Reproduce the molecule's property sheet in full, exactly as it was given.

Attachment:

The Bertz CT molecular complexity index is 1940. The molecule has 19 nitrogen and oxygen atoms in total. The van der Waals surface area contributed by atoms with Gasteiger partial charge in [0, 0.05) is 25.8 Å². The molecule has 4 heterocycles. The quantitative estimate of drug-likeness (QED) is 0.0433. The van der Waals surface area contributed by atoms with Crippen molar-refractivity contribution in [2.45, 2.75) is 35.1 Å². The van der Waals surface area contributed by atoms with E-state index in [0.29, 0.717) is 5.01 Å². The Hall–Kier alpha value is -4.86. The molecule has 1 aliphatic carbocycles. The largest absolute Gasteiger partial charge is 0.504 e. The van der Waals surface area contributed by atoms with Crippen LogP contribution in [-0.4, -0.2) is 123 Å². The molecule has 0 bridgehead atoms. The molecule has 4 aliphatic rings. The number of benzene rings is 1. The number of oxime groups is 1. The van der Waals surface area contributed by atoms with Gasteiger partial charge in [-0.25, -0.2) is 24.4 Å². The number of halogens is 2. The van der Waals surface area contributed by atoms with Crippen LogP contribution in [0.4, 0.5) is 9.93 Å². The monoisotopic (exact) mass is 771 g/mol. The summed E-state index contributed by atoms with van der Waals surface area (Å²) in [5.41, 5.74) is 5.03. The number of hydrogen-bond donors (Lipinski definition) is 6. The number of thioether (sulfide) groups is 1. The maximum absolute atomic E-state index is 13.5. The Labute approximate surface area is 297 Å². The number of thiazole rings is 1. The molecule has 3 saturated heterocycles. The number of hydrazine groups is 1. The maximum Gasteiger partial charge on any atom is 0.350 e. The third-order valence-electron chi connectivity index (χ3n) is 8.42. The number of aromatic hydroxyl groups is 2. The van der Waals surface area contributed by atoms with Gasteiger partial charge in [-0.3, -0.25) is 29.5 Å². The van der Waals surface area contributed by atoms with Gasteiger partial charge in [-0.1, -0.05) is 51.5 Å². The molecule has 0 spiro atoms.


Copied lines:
The Bertz CT molecular complexity index is 1940. The molecule has 19 nitrogen and oxygen atoms in total. The van der Waals surface area contributed by atoms with Gasteiger partial charge in [0, 0.05) is 25.8 Å². The molecule has 4 heterocycles. The quantitative estimate of drug-likeness (QED) is 0.0433. The van der Waals surface area contributed by atoms with Crippen molar-refractivity contribution in [2.45, 2.75) is 35.1 Å². The van der Waals surface area contributed by atoms with E-state index in [0.29, 0.717) is 5.01 Å². The Hall–Kier alpha value is -4.86. The molecule has 1 aliphatic carbocycles. The largest absolute Gasteiger partial charge is 0.504 e. The van der Waals surface area contributed by atoms with Crippen LogP contribution in [-0.4, -0.2) is 123 Å². The molecule has 0 bridgehead atoms. The molecule has 4 aliphatic rings. The number of benzene rings is 1. The number of oxime groups is 1. The van der Waals surface area contributed by atoms with Gasteiger partial charge in [-0.25, -0.2) is 24.4 Å². The number of halogens is 2. The van der Waals surface area contributed by atoms with Crippen LogP contribution in [0.4, 0.5) is 9.93 Å². The monoisotopic (exact) mass is 771 g/mol. The summed E-state index contributed by atoms with van der Waals surface area (Å²) in [5.41, 5.74) is 5.03. The number of hydrogen-bond donors (Lipinski definition) is 6. The number of thioether (sulfide) groups is 1. The maximum absolute atomic E-state index is 13.5. The Labute approximate surface area is 297 Å². The number of thiazole rings is 1. The molecule has 3 saturated heterocycles. The number of hydrazine groups is 1. The maximum Gasteiger partial charge on any atom is 0.350 e. The third-order valence-electron chi connectivity index (χ3n) is 8.42. The number of aromatic hydroxyl groups is 2. The van der Waals surface area contributed by atoms with Gasteiger partial charge in [-0.3, -0.25) is 29.5 Å². The van der Waals surface area contributed by atoms with Gasteiger partial charge in [-0.1, -0.05) is 51.5 Å². The molecule has 0 spiro atoms.